By ARNIE ALPERT, Active with the Activists
Arnie Alpert is a retired activist, organizer, and community educator long involved in movements for social and economic justice. Arnie writes an occasional column Active with the Activists for InDepthNH.org.
By Arnie Alpert, Active with the Activists
CONCORD—When Maria Wilkinson was a Concord High School sophomore, cyberbullying was widespread, with little or no response from teachers or administrators.
Deciding that something needed to be done, she started an anti-bullying group, Everybody Love Everybody, with support from a teacher. Within months, the school would sponsor a week of action during which Wilkinson and other students spoke to assemblies, distributed blue bracelets reading, “Take a Stand Against Bullying,” and circulated an anti-bullying pledge that captured signatures of 600 students. The Concord Monitor put a story about Wilkinson and her group on the front page.
“That started my organizing career,” she told me, “taking a step into seeing the problems in our society and trying to see how I could fix those problems.” It’s a path that has taken her halfway around the world, to the Taiwan Alliance to End the Death Penalty.
Along the way to high school graduation in 2015, she interned at the State House, changed her school’s dress code, and organized a busload of students to attend a massive climate march in New York City. After high school, she served as an AmeriCorps volunteer in California. At every step, she’s been “trying to find solutions,” Wilkinson told me during a summer visit home.
As she described it, Taiwan sees itself as the most democratic nation in Asia. “The use of capital punishment has long been a sensitive point for Taiwan and its relationship with other democratic countries, especially countries within the EU,” she wrote in an article published last fall in a magazine she started while studying at Wenzao Ursuline University of Languages in Taiwan. Although the number of executions there has dropped dramatically in the past two decades, capital punishment is still “firmly entrenched” in national culture, a legacy of Taiwan’s history of authoritarian rule, Wilkinson says.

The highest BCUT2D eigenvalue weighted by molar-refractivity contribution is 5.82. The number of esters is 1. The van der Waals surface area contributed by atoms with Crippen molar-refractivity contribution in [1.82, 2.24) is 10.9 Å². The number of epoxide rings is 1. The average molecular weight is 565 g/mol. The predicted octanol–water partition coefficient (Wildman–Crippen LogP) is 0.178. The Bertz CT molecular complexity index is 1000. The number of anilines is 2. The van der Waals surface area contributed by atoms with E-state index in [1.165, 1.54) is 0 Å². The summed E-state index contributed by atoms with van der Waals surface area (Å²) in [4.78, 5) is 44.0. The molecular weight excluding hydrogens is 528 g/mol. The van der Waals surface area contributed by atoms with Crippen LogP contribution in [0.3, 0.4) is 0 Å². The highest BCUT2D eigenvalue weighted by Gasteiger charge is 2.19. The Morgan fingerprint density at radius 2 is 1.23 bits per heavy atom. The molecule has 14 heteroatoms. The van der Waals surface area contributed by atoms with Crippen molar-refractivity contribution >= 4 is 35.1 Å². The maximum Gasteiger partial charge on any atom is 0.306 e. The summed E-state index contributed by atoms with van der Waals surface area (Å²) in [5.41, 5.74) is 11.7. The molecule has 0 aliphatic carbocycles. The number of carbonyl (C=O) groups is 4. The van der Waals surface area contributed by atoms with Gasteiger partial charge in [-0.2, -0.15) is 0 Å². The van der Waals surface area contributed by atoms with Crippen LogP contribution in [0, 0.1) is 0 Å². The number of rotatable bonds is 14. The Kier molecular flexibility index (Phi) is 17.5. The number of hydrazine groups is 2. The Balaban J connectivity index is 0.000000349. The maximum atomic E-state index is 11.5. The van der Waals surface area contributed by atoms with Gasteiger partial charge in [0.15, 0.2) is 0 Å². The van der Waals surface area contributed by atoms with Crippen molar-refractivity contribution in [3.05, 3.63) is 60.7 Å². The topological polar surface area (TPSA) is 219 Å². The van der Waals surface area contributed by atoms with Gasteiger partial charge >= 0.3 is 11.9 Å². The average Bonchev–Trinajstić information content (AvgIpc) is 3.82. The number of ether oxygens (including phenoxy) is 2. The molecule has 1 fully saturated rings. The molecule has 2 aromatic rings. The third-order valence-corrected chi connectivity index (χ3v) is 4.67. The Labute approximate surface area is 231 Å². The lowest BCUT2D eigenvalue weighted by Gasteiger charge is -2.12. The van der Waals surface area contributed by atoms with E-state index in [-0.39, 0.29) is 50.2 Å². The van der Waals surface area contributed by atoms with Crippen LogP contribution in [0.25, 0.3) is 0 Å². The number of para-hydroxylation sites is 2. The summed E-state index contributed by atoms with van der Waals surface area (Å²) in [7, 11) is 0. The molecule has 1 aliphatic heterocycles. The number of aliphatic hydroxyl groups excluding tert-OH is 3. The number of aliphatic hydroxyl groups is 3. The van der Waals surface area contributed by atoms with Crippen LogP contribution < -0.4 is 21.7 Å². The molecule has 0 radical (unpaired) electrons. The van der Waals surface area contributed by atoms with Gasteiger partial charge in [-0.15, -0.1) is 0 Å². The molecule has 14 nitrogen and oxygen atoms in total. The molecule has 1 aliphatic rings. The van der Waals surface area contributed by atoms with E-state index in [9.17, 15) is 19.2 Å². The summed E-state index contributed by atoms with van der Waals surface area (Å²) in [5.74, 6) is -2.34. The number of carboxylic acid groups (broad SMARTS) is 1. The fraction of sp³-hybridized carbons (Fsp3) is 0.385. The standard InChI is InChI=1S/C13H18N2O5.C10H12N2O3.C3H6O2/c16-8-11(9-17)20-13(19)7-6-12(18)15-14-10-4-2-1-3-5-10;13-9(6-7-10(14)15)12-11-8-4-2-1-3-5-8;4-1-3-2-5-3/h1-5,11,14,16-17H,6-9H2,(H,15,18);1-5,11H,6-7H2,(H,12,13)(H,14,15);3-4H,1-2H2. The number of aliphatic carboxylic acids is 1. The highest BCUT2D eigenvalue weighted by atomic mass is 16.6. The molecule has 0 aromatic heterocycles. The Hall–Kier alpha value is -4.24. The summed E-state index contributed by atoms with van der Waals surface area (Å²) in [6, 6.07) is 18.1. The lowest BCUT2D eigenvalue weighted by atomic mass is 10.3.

While the United Nations accedes to China’s view that Taiwan is not an independent country and is therefore barred from UN membership, Taiwan is sensitive to global norms, such as the International Covenant on Civil and Political Rights. In that document, which Taiwan has ratified, use of the death penalty is limited and discouraged, and torture is outright outlawed. Ninety states, not yet including Taiwan, have ratified the Covenant’s Second Optional Protocol, which calls for the death penalty’s worldwide abolition.
Like Amnesty International, Wilkinson and the Taiwan Alliance see the death penalty as a form of torture. As Amnesty puts it, “The death penalty is the ultimate cruel, inhuman and degrading punishment. Amnesty opposes the death penalty in all cases without exception – regardless of who is accused, the nature or circumstances of the crime, guilt or innocence or method of execution.”